Beaumont Children’s MDA Care Center empowers patients, families
Kids will say most anything, and Andrea Abraham, 19, of Rochester Hills, has heard it all when she’s out shopping in her motorized wheelchair. They’ll either talk about her within earshot, or come up and ask, “What’s wrong with you?” She’s used to it. And she replies in a matter-of-fact way, “There is nothing wrong with me.”
Despite living with a neuromuscular disease, the Oakland Community College sophomore is a licensed makeup artist and studying business with dreams of creating her own cosmetic line. Her classes have piqued her entrepreneurial spirit.
She’s on the move, having gotten her driver’s license through Beaumont Health’s Rehabilitation Driving Program this past spring. Abraham loves cooking and singing at her church. She recently sang the national anthem at the Muscular Dystrophy Association’s “Muscle Walk.”
Abraham has some physical limitations but said, “I can do things others can’t.”
While attending Lutheran High School Northwest she was involved in drama, the choral program and was president of her senior class.
Her mom describes her as independent, confident and very social. Andrea is a former MDA ambassador for Michigan.
‘Use it or lose it’
Weekly physical therapy maintains her muscles. Maintenance is key. “It’s use it, or lose it,” Andrea explained.
At age 2, she was diagnosed with congenital myopathy, muscle disorders that appear in infancy. As a baby, she wasn’t crawling and couldn’t lift her head.
Her doctor, M. Eileen McCormick, D.O., Beaumont Children’s director of Neuromuscular Medicine, has known Andrea since she was 4.
Center connects patients and families
Twice a year she is seen by the multidisciplinary team of experts at the Beaumont Children’s MDA Care Center. She is evaluated by Dr. McCormick, a pediatric neurologist, along with a nutritionist, occupational therapist and a pulmonologist. Beaumont Children’s in Royal Oak is one of six MDA Care Centers in Michigan, earning that designation in April 2016.
“Our center connects our patients and their families medically, emotionally and educationally,” said Dr. McCormick. “It’s all about empowering patients.”
Patients come from far and wide. Dr. McCormick and her team not only care for patients from Michigan, but also Canada, Mexico and Italy.
“We work with a wide range of ages: infants, toddlers, teens, like Andrea, and young adults,” said Dr. McCormick. “Our transition program helps high school grads with employment and college. We’ve assisted in making sure these students have access throughout college campuses.”
New technology/medical advancements
Many neuromuscular conditions are caused by genetic disorders. With new technology, unborn babies and newborns can benefit from early diagnosis.
“Thanks to new technology and medical advancements, patients and care teams have more treatment options,” explained Dr. McCormick. “Beaumont Children’s offers patients a wealth of resources from genetic counseling to individualized comprehensive rehabilitation programs. Our subspecialists in cardiology, pulmonary/sleep medicine, interventional radiology and orthopedics are integral team providers.”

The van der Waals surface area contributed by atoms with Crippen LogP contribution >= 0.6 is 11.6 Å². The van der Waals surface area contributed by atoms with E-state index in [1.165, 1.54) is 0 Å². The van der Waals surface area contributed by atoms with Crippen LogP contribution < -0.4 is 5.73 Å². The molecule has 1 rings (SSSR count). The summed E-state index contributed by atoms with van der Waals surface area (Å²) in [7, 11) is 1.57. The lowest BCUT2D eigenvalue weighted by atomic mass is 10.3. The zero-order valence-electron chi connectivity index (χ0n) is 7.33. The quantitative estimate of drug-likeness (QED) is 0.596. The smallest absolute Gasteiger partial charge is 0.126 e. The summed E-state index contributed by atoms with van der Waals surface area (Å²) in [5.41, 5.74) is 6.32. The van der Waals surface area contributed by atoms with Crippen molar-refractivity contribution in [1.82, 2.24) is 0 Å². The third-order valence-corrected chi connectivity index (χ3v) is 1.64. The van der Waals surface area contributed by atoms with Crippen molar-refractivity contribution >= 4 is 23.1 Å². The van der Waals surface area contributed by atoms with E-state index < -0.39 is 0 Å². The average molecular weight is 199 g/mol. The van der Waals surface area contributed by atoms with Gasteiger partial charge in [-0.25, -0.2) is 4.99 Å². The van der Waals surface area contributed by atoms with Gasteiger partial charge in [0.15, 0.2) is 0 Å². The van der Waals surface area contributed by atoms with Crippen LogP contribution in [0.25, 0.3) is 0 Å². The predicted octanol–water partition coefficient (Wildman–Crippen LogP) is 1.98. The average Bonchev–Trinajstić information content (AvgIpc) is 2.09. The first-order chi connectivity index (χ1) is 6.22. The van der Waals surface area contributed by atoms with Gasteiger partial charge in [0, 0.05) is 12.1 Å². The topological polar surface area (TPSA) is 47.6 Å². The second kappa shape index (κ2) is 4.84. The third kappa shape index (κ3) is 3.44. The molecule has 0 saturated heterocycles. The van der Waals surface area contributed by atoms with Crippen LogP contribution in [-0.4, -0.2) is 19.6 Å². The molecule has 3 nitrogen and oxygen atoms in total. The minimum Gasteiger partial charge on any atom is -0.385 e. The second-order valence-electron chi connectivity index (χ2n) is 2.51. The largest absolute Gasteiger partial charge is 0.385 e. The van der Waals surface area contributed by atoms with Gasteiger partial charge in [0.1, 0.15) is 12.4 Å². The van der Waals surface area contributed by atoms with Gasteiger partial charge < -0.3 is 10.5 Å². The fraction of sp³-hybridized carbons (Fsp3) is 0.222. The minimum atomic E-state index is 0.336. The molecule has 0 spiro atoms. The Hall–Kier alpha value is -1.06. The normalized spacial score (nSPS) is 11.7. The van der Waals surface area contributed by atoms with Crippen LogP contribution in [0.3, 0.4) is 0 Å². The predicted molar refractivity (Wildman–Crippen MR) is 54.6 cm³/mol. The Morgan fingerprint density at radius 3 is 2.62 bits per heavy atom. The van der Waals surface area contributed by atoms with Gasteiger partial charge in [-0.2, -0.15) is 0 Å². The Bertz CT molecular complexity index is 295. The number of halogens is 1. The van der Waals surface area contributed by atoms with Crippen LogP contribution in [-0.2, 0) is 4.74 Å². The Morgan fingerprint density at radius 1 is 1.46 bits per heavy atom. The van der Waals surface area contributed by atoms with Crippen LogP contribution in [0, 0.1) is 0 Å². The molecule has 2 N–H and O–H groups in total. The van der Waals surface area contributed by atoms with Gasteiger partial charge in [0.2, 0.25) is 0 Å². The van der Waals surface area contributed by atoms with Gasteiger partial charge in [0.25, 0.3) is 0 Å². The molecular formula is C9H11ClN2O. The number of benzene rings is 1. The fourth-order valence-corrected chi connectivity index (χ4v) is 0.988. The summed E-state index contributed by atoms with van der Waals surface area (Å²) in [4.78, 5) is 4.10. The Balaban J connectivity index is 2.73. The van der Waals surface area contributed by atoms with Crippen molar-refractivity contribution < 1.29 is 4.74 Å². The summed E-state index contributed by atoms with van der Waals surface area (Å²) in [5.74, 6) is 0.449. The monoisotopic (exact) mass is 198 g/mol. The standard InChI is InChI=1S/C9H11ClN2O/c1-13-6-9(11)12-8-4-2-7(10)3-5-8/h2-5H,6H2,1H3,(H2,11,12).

The team at Beaumont Children’s MDA Care Center connects patients and their families with research studies and newly-approved drugs. In fact, it is the only hospital site in Michigan offering Spinraza therapy for all three types of spinal muscle atrophy.
Maggie Segal, Senior Family Care Specialist with MDA, emphasized, “Dr. McCormick and her care team don’t just treat a patient, but strongly believe in the concept of family treatment – siblings and parents.”
Family treatment includes education, support groups and camp programs. Segal mentioned that Andrea’s family is very involved with MDA activities. Her mom, Angie, leads a parent-to-parent support group.
Said Segal, “I love that many of our patients, like Andrea, feel ten feet tall and confident. We’re hopeful that the MDA Care Center and Beaumont Children’s will nurture that level of self-assurance. While we wait for new treatments and possible cures to neuromuscular disorders, we want to maximize the quality of life for patients and their families.”
Segal insists the MDA Care Center treats diseases, “They’re not considered disabilities, but ongoing challenges.”
Every Thursday the neuromuscular care center team at Beaumont Children’s sees up to 12 patients.
Comprehensive care: One visit
Said Segal, “Today we had a patient visit us for the first time. The patient and her family traveled more than 600 miles roundtrip from the Upper Peninsula to Royal Oak. They were able to tap into the expertise of our multidisciplinary team on the same day without making multiple appointments to see specialists.”
The patient learned about her options for a wheelchair, met with a dietitian, was fitted for orthotics, had lab work done, as well as X-rays - all without leaving the Neuroscience Center. In addition, she was enrolled in a personalized treatment program.
“Without care centers, patients and their families usually receive fragmented care, which limits quality of care – an inability to move past limitations,” said Segal. “The MDA family, along with health systems like Beaumont, becomes a huge resource.”
And Andrea Abraham takes advantage of those resources.
Abraham said, “The MDA has given me a good sense of community.”
To Abraham, Beaumont, the MDA and its extended network, exemplify community and a sense of caring – not only for her, but her family, too.
For 12-13 years she has attended the MDA summer camp on the shores of Lake Huron, near Lexington.
Said Abraham, “At camp we’re all the same – physical limitations do not define us.”